The residents of Palermo have a massive culinary street party in July in the streets of Palermo called Festino de Santa Rosalia. Her emblem is a crown of roses and a skull. In 1630, Pope Urban VII established two holidays for Santa Rosalia: July 15th to commemorate the anniversary of the discovery of her relics and September 4th, the day of the death of “Santuzza” and her official ecclesiastical feast day.
Cefalu Sicilia, the beach (Photo credit: Wikipedia)
Then take the train from Palermo to Cefalu; one of my favorite beach towns. Visit the Norman Cathedral and admire the gorgeous mosaic “Pantocrator.”
Cefalù (Photo credit: Wikipedia)
Deutsch: Christus Pantokrator in der Apsis der Kathedrale von Cefalu auf Sizilien (Italien). Mosaik im byzantinischen Stil. English: Christ Pantokrator in the apse of the Cathedral of Cefalù, Sicily, Italy. Mosaic in Byzantine style. Italiano: Cristo Pantocratore nell’abside della Cattedrale della città siciliana Cefalù (Italia). Mosaico in stile bizantino. (Photo credit: Wikipedia)
View to Cefalù, Sicily Italiano: Vista del porto di Cefalù dalla Rocca (Photo credit: Wikipedia)
You can get a great view of “La Rocca” in Cefalu. In the center of town, walk over to see where the women washed there clothes in the public laundry facility built into the ground.
Ancient washing house (antique and medieval ages). Cefalu (Sicily) Français : Lavoir antique et médiéval à Cefalù (Sicile) (Photo credit: Wikipedia)
Taormina 05 (Photo credit: Giovy.it)
If you go to Taormina, there are also plenty of incredible places to stay. I like the Grand Hotel Timeo perched high above the Strait of Messina, that opened in 1873.
Taormina, Sicily (Photo credit: Wikipedia)
The clientelle has included Oscar Wilde, Catherine Deneuve and Robert Di Nero. Have a lemon cello from the Library Terrace for an incredible Vino con Vista. I also love the San Domenico Palace Hotel with multiple terraces, four restaurants and a great pool area. The hotel is housed in a former 14th century monastery. The chef is famous for his regional menu.
Etna from Taormina 2006 (Photo credit: Wikipedia)
They’ve got sun in Sicily! WOW! (Photo credit: Nia [So let's go!
Cathedral of Cefalù (Italy), front view (Photo credit: Wikipedia)
Cefalu, Sicily, apsis & choir of Norman cathedral (mosaic “Christus Pantocrator”) Italiano: Cristo Pantocratore nel mosaico della cattedrale di Cefalù (Photo credit: Wikipedia)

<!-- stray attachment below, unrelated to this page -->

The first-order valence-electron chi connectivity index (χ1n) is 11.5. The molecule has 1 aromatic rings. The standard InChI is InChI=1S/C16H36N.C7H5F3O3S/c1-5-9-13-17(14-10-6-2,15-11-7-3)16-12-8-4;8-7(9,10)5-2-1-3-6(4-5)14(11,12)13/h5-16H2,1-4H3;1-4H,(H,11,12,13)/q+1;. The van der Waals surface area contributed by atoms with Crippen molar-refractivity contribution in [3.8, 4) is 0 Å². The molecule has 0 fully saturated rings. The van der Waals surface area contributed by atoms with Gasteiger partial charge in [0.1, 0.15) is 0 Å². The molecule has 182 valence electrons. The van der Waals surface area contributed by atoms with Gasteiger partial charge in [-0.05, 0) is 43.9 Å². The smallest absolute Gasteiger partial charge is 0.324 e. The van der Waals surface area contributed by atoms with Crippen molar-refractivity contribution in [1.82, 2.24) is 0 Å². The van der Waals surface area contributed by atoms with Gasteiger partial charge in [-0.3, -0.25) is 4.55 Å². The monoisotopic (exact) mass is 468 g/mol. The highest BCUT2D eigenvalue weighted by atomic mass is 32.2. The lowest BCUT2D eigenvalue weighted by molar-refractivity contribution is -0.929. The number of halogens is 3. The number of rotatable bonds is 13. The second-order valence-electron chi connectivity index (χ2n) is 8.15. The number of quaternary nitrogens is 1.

Cefalu, La Rocca (Photo credit: Wikipedia)
Cefalù, Sicily (Photo credit: Wikipedia)
Italiano: Fianco della Cattedrale di Palermo. English: Flank of the Cathedral of Palermo (Sicily). (Photo credit: Wikipedia)
Palermo, Taormina and Modica are my favorite places to use as a hub in Sicily. Explore the magical Aeolian Islands of Lipari and Stromboli with an organized tour.
Pietra Lunga, SW of Lipari, Aeolian Islands, Sicily, TItaly (Photo credit: Wikipedia)
I also love the beautiful Baroque UNESCO towns in Southeastern Sicily of Modica, Avola and Ragusa.
Cathedral of San Giorgio in Ragusa Ibla. (Photo credit: Wikipedia)
Panorama of Ragusa (Photo credit: Wikipedia)
Virgin of the Annunciation, Palazzo Abatellis, Palermo. (Photo credit: Wikipedia)
Sicily has nine Vino con Vista provinces: Palermo, Messina, Catania, Syracuse, Ragusa, Caltanissetta, Agrigento, Enna and Trapani. The island has experienced successive invasions and conquests. The Phoenicians colonized Northwestern Sicily around 800 B.C. including Palermo. The Greeks arrived in Southeastern Sicily at about the same time, establishing Naxos near Taormina.
There are wonderful Easter and Holy Week Rituals in Enna Sicily: Buona Pasqua. Click on the link and you can witness Holy Week celebrations all over Sicily. Goint to Sicily for Easter is definitely on my bucket list!
To learn more about Sicily read www.vino-con-vista.com Travel Guides.
Vino Con Vista Travel Guides can be purchased at these sites
Flag of the Sicilian Region Italiano: Bandiera della Regione Siciliana Sicilianu: Bannera dâ Riggiuni Siciliana Deutsch: Flagge der Sizilianischen Region (oder der Autonomen Region Sizilien) Français : Drapeau de la Région Sicilienne Español: Bandera de la Región Siciliana Polski: Flaga Regionu Sycylia Português: Bandeira da Região Siciliana (Photo credit: Wikipedia)